Convert int to String in Java (with Performance Comparison)

To convert an int (primitive integer) value into a String, we can use either String.valueOf() or Integer.toString() method. Internally, the former calls the latter, so Integer.toString() should be preferred.

This Java tutorial discusses the following techniques for converting an int to a String, and we’ll conduct a performance comparison to understand the efficiency of each method.

  • Integer.toString() [Fastest and Recommended]
  • String.valueOf()
  • String.format()
  • String template
int num = 100;

String value1 = Integer.toString( num );   // Works for Integer too
String value2 = String.valueOf( num );     // Works for Integer too

1. Using Integer.toString()

The Integer.toString(int) returns a string representing the specified int passed as a method argument. By default, the argument is converted to signed decimal (radix 10) in string format.

String toString(int i);

For example, we can pass any positive or negative value and get its value in a string.

Assertions.assertEquals("0", Integer.toString(0));
Assertions.assertEquals("40", Integer.toString(40));
Assertions.assertEquals("-40", Integer.toString(-40));

1.1. No Exception Thrown

Be careful to not exceed the maximum or minimum value of the int type which is 2147483647 and -2147483648. We will get unexpected results in case we cross the upper or lower bounds.

Assertions.assertEquals("2147483647", Integer.toString(Integer.MAX_VALUE));
Assertions.assertEquals("-2147483648", Integer.toString(Integer.MAX_VALUE + 1));

Assertions.assertEquals("-2147483648", Integer.toString(Integer.MIN_VALUE));
Assertions.assertEquals("2147483647", Integer.toString(Integer.MIN_VALUE - 1));

1.2. Binary, Octal and Hex Strings

Note that we can use several other inbuilt methods if we want to get the String value in other base values. The default base is 10.

  • Integer.toBinaryString(): returns string representation in base 2.
  • Integer.toOctalString(): returns in base 8.
  • Integer.toHexString(): returns in base 16.
Assertions.assertEquals("101000", Integer.toBinaryString(40));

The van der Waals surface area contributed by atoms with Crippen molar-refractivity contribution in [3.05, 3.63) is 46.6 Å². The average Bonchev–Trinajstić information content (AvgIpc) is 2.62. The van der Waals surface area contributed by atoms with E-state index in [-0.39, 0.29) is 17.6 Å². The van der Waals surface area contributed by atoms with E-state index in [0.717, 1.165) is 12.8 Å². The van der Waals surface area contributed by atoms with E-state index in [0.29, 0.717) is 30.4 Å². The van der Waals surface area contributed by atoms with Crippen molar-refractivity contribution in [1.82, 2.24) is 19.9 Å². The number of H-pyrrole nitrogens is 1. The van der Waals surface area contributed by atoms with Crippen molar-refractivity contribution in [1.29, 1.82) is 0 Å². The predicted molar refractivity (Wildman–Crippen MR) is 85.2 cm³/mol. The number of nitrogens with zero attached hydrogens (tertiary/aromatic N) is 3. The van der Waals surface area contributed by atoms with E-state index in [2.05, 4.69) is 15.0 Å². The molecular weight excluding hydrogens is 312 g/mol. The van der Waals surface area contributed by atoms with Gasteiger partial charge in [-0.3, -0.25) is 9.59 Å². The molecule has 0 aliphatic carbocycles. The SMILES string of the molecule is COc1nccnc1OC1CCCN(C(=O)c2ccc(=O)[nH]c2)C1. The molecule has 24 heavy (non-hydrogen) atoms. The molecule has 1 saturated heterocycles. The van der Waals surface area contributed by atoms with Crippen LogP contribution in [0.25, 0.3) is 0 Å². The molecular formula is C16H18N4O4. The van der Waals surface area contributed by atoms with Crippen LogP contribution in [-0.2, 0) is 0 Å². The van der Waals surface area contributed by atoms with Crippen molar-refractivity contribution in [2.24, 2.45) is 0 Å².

Assertions.assertEquals("50", Integer.toOctalString(40));
Assertions.assertEquals("28", Integer.toHexString(40));

2. Using String.valueOf()

The String.valueOf(int i) returns the string representation of the int argument. It internally invokes the Integer.toString() so the the representations are always the same.

String valueOf(int i);

Let us test out the int values again as in the previous section.

Assertions.assertEquals("0", String.valueOf(0));
Assertions.assertEquals("40", String.valueOf(40));
Assertions.assertEquals("-40", String.valueOf(-40));

Assertions.assertEquals("2147483647", String.valueOf(Integer.MAX_VALUE));
Assertions.assertEquals("-2147483648", String.valueOf(Integer.MAX_VALUE + 1));

Assertions.assertEquals("-2147483648", String.valueOf(Integer.MIN_VALUE));
Assertions.assertEquals("2147483647", String.valueOf(Integer.MIN_VALUE - 1));

3. Performance Comparison

In this section, we will use JMH to test the performance of both discussed methods as well as a few other unconventional approaches as listed below:

  • Integer.toString()
  • String.valueOf()
  • String.format()
  • STR.”\{i}” i.e. String template or string concatenation

These methods also work for a boxed Integer object. Since boxing/unboxing are costly operations, we strive to avoid them unless they are really necessary. But, you never know when an un-boxing operation may sneak “behind the scene” and impact the performance of the application.